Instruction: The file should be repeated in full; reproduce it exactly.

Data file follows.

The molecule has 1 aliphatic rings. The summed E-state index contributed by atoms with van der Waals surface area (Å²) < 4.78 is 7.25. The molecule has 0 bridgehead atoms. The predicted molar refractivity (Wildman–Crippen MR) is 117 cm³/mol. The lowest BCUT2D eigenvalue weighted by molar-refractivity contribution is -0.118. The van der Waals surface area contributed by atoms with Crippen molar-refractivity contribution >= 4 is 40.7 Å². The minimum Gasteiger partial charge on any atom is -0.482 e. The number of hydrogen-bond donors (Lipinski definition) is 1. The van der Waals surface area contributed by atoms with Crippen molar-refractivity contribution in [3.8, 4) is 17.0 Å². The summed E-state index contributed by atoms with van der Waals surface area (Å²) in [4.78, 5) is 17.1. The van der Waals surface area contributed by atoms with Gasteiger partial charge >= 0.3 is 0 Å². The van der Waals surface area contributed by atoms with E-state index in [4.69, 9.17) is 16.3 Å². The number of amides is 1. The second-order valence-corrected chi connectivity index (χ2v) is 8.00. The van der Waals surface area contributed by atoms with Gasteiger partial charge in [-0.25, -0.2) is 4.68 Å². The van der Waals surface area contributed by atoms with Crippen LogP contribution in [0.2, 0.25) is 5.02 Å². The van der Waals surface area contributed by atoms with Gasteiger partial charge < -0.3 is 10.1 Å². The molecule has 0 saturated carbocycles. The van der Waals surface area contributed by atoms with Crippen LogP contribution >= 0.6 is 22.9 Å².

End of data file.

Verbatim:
The molecule has 1 aliphatic rings. The summed E-state index contributed by atoms with van der Waals surface area (Å²) < 4.78 is 7.25. The molecule has 0 bridgehead atoms. The predicted molar refractivity (Wildman–Crippen MR) is 117 cm³/mol. The lowest BCUT2D eigenvalue weighted by molar-refractivity contribution is -0.118. The van der Waals surface area contributed by atoms with Crippen molar-refractivity contribution >= 4 is 40.7 Å². The minimum Gasteiger partial charge on any atom is -0.482 e. The number of hydrogen-bond donors (Lipinski definition) is 1. The van der Waals surface area contributed by atoms with Crippen molar-refractivity contribution in [3.8, 4) is 17.0 Å². The summed E-state index contributed by atoms with van der Waals surface area (Å²) in [4.78, 5) is 17.1. The van der Waals surface area contributed by atoms with Gasteiger partial charge >= 0.3 is 0 Å². The van der Waals surface area contributed by atoms with E-state index in [4.69, 9.17) is 16.3 Å². The number of amides is 1. The second-order valence-corrected chi connectivity index (χ2v) is 8.00. The van der Waals surface area contributed by atoms with Gasteiger partial charge in [-0.25, -0.2) is 4.68 Å². The van der Waals surface area contributed by atoms with Crippen LogP contribution in [0.2, 0.25) is 5.02 Å². The van der Waals surface area contributed by atoms with Gasteiger partial charge < -0.3 is 10.1 Å². The molecule has 0 saturated carbocycles. The van der Waals surface area contributed by atoms with Crippen LogP contribution >= 0.6 is 22.9 Å².